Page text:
A Survey of Tibetan History  Table of Contents  1 The Empire of the Early Kings of Tibet..............................................................................1 The Early Yarlung Kings.................................................................................................1Emperor Songtsen-gampo...............................................................................................2Emperor Mangsong-mangtsen.........................................................................................3Emperor Tri Dusong-mangjey.........................................................................................4Emperor Mey-agtsom......................................................................................................4Emperor Tri Songdetsen..................................................................................................5The Samyay Debate.........................................................................................................7Emperors Muney-tsenpo and Saynaleg...........................................................................8Emperor Relpachen.........................................................................................................9  2 The Struggle for Religious Survival after the Fall of the Tibetan Empire.....................11 The Fragmentation of Tibet after Langdarma's Assassination......................................11Revival of the Monk Ordination Lineage......................................................................12Start of the Later Flourishing of the Teachings.............................................................12Atisha's Visit to Tibet....................................................................................................13Establishment of New Monasteries and the Development of Tibetan Buddhism and Bon into Various Schools......................................................................................14Pre-Atisha................................................................................................................15Kadam......................................................................................................................15Sakya.......................................................................................................................15Bon..........................................................................................................................15Nyingma..................................................................................................................16Kagyu.......................................................................................................................16  3 Tibetan Lamas and Mongol Patrons.................................................................................18 Chinggis Khan...............................................................................................................18Invitation of Sakya Pandita to Mongolia by Godan Khan.............................................19Establishment of a Lama-Patron Relationship between Khubilai Khan and Pagpa......20Debates between Buddhism and Other Religions.........................................................21Establishment of Mongol Overlordship of Tibet...........................................................22Drigung Rebellion against the Sakyas...........................................................................23The Decline of Mongol Power......................................................................................24Establishment of the Pagmodru Hegemony..................................................................24  4 The Pagmodru, Rinpung, and Tsangpa Hegemonies.......................................................26 The Establishment of the Pagmodru Hegemony...........................................................26The Ming Dynasty's Claim of Being the Heir of the Mongol Rule of Tibet.................27Comparison with Ming China's Relations with the Mongols, Monguors, and the Uriyangkhai, and the Jurchen.......................................................................................28The Mongols............................................................................................................28The Monguors..........................................................................................................29The Uriyangkhai......................................................................................................30The Jurchens............................................................................................................30The Hongwu Emperor and Founding of the Ming Dynasty..........................................30The Yongle Emperor and the Fifth Karmapa................................................................31Analysis of the Ming Emperors' Invitations of Tibetan Lamas.....................................32The Yongle Emperor and Tsongkhapa..........................................................................32The Rise of the Rinpung Family...................................................................................33 A Survey of Tibetan Historyi  Table of Contents  4 The Pagmodru, Rinpung, and Tsangpa Hegemonies The Oirat Mongol Empire and Its Trade with Ming China...........................................34The Minyag Kingdom in Kham and Its Trade with Ming China..................................34The Oirat Defeat of Ming China and Its Effect on Chinese Relations with Tibet........35The Fourth Zhamarpa and the Rinpung Incursion into U.............................................35Dayan Khan and the Preoccupation of Ming China with the Mongol Threat to the North.............................................................................................................................36The Zhengde Emperor's Overtures to the Eighth Karmapa...........................................37The Migration of Mongol Tribes to Amdo and the Establishment of the Tsangpa Hegemony.....................................................................................................................37 Links.........................................................................................................................................39 A Survey of Tibetan Historyii  1 The Empire of the Early Kings of Tibet [Chapters renumbered and content amended and supplemented, in violet between squarebrackets, with reference to, among other sources, the expanded Tibetan work: Zhva-skab-padBang-phyug bde-ldan,  Bod-kyi srid-don rgyal-rabs , 2 vols. Kalimpong, India: ShakabpaHouse, 1976.] The Early Yarlung Kings According to the traditional account, the first king of the Yarlung Dynasty ( Yar-klungs ) inCentral Tibet came there from the central North Indian kingdom of Magadha. He was calledNyatri Tsenpo ( gNya'-khri btsan-po ) and it was thought that he descended from the sky. [TheTibetan calendar starts its count of Tibetan royal years ( bod rgyal-lo ) from this date, 127BCE.] He and the next six kings were said to have returned to the sky by a sky-rope at theirdeaths, since they were not buried in tombs. From the time of the eighth Yarlung king,Drigum Tsenpo ( Gri-gum btsan-po ), however, there are tombs and so, in a sense, Tibetanhistory begins here.Drigum Tsenpo's successor, Chatri Tsenpo (  Bya-khri btsan-po ), also called Pudekungyel( Pu-de kun-rgyal  or  Pu-de gung-rgyal ), the ninth in this line of kings, was a contemporary of the Han Emperor of China, Han Wudi (140 - 85 BCE). Pudekungyel brought much materialprogress to Tibet. He is famous for having commissioned the building of canals and bridges.Under him, iron and copper ore were discovered in Tibet.Eighteen generations of kings later, the twenty-eighth Yarlung king, Lhatotori Nyentsen(  Lha-tho-tho-ri gNyan-btsan ) (b. 173 CE) received [a basket of] Buddhist scriptures fromIndia, written in Sanskrit. It was known as The Tough Mystery ( gNyen-po gsang-ba ),[According to other traditional sources, a basket fell from the sky. In it, was a Sanskrit sutra,called  Sutra on the Array Like a Woven Basket   (  Za-ma-tog bkod-pa'i mdo , Skt.  KarandavyuhaSutra ), concerning the altruistic deeds of the Buddha-figure of compassion, Avalokiteshvara.The basket also contained the six-syllable mantra of Avalokiteshvara,  The Sutra of the Seal for  Ridding and Restoring  ( Spang-skong phyag-rgya-pa'i mdo ) concerning methods for taminghalf-human half-serpent  nagas , and a golden reliquary  stupa . The Tough Mystery refers toall four objects in the basket.] This occurred in 233 CE. To commemorate this importantevent, Tibetan currency notes are dated according to the number of years that have passedsince then.Some say that the Sanskrit texts were received from Litisi (  Li-thi-si ) and the Tochariantranslator Buddhirakshita ( Tho-gar-gyi Lo-tsa-ba Blo-sems 'tsho ), who predicted that theTibetans would be able to read them four generations later. [Tocharia ( Tho-gar  ) was aBuddhist kingdom on the Silk Route, centered in Kucha and Turfan, along the northern rim of the Tarim Basin in present-day Xinjiang Province of China, north of Tibet. The Tocharianswere an Indo-European people, who came to this area srcinally from the Roman Empire,received Buddhism from India, and were instrumental in the translation of its texts intoChinese and Old Turk.]Supposedly, then, Tri Desongtsen ( Khri lde-srong-btsan ), more widely known asSongtsen-gampo ( Srong-btsan sgam-po ), the thirty-second Yarlung king, ascended the throneonly four generations after Lhatotori Nyentsen. Songtsen-gampo, however, was born in 617,which implies enormously long life spans for the three intervening kings. [Thus, various other  1 The Empire of the Early Kings of Tibet1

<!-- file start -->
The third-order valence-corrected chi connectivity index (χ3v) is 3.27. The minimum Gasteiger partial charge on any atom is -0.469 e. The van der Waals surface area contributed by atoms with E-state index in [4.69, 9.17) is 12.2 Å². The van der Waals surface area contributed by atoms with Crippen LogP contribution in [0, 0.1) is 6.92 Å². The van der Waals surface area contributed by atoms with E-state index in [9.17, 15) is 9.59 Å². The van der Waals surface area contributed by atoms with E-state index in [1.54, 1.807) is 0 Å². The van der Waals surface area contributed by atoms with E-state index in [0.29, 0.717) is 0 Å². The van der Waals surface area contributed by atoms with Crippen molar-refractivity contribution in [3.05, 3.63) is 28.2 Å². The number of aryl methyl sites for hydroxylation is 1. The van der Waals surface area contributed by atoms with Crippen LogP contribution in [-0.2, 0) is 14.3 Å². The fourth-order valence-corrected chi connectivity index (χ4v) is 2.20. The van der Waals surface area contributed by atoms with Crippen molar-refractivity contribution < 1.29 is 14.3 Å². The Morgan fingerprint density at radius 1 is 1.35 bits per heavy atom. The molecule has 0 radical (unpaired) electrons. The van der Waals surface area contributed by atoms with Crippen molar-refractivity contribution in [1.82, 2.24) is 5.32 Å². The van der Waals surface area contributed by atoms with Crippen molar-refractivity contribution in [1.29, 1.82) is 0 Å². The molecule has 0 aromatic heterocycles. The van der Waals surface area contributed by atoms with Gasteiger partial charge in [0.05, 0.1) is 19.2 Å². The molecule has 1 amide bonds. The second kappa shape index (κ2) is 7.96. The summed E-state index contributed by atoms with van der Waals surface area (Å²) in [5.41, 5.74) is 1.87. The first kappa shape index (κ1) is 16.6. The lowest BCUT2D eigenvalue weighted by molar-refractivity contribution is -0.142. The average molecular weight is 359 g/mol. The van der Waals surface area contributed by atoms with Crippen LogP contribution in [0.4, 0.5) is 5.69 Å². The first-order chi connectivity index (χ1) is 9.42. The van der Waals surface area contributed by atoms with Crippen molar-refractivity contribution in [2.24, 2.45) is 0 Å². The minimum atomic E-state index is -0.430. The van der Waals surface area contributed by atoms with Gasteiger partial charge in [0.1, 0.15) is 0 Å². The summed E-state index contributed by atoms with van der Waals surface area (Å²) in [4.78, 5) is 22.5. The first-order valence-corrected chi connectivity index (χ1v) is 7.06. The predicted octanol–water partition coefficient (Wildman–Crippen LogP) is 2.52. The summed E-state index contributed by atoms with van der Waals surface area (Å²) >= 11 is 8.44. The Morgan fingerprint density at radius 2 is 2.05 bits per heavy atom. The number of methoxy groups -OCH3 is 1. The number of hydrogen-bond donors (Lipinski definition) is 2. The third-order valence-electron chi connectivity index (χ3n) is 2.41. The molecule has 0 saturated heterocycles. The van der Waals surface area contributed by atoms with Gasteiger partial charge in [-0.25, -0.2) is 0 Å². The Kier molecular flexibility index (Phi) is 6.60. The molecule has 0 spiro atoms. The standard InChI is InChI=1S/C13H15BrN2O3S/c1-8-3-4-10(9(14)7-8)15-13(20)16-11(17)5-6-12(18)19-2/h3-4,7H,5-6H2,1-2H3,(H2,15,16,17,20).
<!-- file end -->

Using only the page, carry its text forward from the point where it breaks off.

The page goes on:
Search
Tags
Related Search
We Need Your Support
Thank you for visiting our website and your interest in our free products and services. We are nonprofit website to share and download documents. To the running of this website, we need your help to support us.

Thanks to everyone for your continued support.

No, Thanks